This article is an excerpt from the Shortform book guide to "The Fine Art of Small Talk" by Debra Fine. Shortform has the world's best summaries and analyses of books you should be reading.
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Do you find it awkward to talk to people you don’t know? How do you start up conversations with coworkers or with a date?
Not all of us are blessed with the natural ability to start up a conversation with somebody we barely know. If you’ve ever been to a business meeting, a party, or even on a date with someone new, you know the feeling. But luckily, you don’t have to be a natural extrovert to be good at conversations, you just need to know how to break the ice.
Keep reading for advice on how to break the ice.
Breaking the Ice
Knowing how to break the ice is the foundation of striking a connection with someone new. According to Fine, it doesn’t matter much what you say as an opener; in theory, you could say anything. What matters is that you initiate the conversation and show genuine interest in the other person’s answer. Her recommendation, if you’re having trouble, is to open with a statement that uses the context of the situation, event, or venue, and then ask them a related question.
If you’re afraid to talk to someone because you fear you’ll have nothing in common, Fine suggests you keep in mind that humans are more alike than they are different. If you give other people a chance, she says, you’ll find you can connect with almost anyone.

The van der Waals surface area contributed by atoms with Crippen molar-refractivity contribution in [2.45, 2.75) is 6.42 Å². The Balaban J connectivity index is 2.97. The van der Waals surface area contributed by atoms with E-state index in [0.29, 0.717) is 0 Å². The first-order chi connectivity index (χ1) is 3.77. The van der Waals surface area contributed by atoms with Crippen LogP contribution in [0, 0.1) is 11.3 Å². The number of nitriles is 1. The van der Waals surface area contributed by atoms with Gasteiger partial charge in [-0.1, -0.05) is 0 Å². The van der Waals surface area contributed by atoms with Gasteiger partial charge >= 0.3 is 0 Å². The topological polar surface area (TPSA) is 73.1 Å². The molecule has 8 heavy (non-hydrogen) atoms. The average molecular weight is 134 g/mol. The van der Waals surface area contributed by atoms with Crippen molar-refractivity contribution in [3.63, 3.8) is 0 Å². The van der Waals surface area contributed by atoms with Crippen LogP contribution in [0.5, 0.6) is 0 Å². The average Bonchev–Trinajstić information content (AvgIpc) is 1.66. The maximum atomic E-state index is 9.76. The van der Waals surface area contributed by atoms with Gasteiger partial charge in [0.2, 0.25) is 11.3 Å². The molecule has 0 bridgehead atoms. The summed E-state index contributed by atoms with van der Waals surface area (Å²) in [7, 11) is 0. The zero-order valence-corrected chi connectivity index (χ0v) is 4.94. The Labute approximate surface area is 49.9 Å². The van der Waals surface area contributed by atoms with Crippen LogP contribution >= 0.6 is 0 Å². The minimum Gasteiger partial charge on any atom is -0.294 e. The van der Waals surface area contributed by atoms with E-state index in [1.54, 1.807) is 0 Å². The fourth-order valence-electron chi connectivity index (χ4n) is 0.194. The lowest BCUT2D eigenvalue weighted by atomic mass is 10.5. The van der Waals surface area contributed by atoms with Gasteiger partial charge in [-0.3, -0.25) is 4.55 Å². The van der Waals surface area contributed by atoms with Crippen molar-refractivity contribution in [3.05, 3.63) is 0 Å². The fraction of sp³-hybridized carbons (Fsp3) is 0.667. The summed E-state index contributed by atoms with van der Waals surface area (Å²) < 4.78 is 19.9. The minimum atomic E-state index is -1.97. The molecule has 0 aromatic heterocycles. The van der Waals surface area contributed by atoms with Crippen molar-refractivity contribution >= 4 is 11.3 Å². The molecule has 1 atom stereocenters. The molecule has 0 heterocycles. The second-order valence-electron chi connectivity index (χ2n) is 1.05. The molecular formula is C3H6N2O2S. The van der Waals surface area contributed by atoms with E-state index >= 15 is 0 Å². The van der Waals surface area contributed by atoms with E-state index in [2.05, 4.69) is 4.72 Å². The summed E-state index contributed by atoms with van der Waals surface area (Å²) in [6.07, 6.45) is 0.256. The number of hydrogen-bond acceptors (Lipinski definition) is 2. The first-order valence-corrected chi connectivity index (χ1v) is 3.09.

(Shortform note: You may feel doubtful that Fine is correct here; surely, considering the diverse range of cultures and life practices that exist across the world (and even within countries), it’s optimistic to say we can connect with almost anyone? However, according to research, Fine is correct: The human experience, broadly speaking, is less diverse than it seems. In a study spanning 62 countries around the world, researchers found that our daily experiences are largely universal. For instance, we all care about our friends, want to love and be loved, and enjoy laughing, companionship, and cooperation.)
Easy Ways to Start Talking
Sometimes, it’s hard to initiate a chat because you don’t know what to say—and hearing that you can talk about anything as an icebreaker, as Fine suggests, may overwhelm you, as it gives you too broad a list of possibilities.
Fine does provide a specific list of icebreakers in her book, but most of them are business-focused or come too far out of the blue to be generally applicable—like, “I’m excited about our new mayor. How do you think her administration will differ from her predecessor’s?”
Instead, here are some go-to styles of opener you can use in most contexts, and an example of each:
Commiserate: “We’ve been waiting in line a long time, haven’t we? What brings you here today?”
Notice something pleasant: “I’m so glad I came out for this concert; wasn’t that guitar solo incredible?”
Compliment someone: “I really appreciated your presentation—the way you laid out the details made it easy to follow and understand.”
Leverage commonality: “I’m in marketing, too! How long have you been in the business?”
Seek an opinion: “I’ve been thinking about attending this workshop, would you recommend it?”
Ask for easy help: “Do you know when the food is supposed to arrive?”
Help someone out: “That printer looks heavy, can I give you a hand?”
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Like what you just read? Read the rest of the world's best book summary and analysis of Debra Fine's "The Fine Art of Small Talk" at Shortform .
Here's what you'll find in our full The Fine Art of Small Talk summary :
- Why we need small talk and why we shouldn't avoid it
- How to appear confident and engaging in any context
- How to break the ice with strangers and keep the conversation going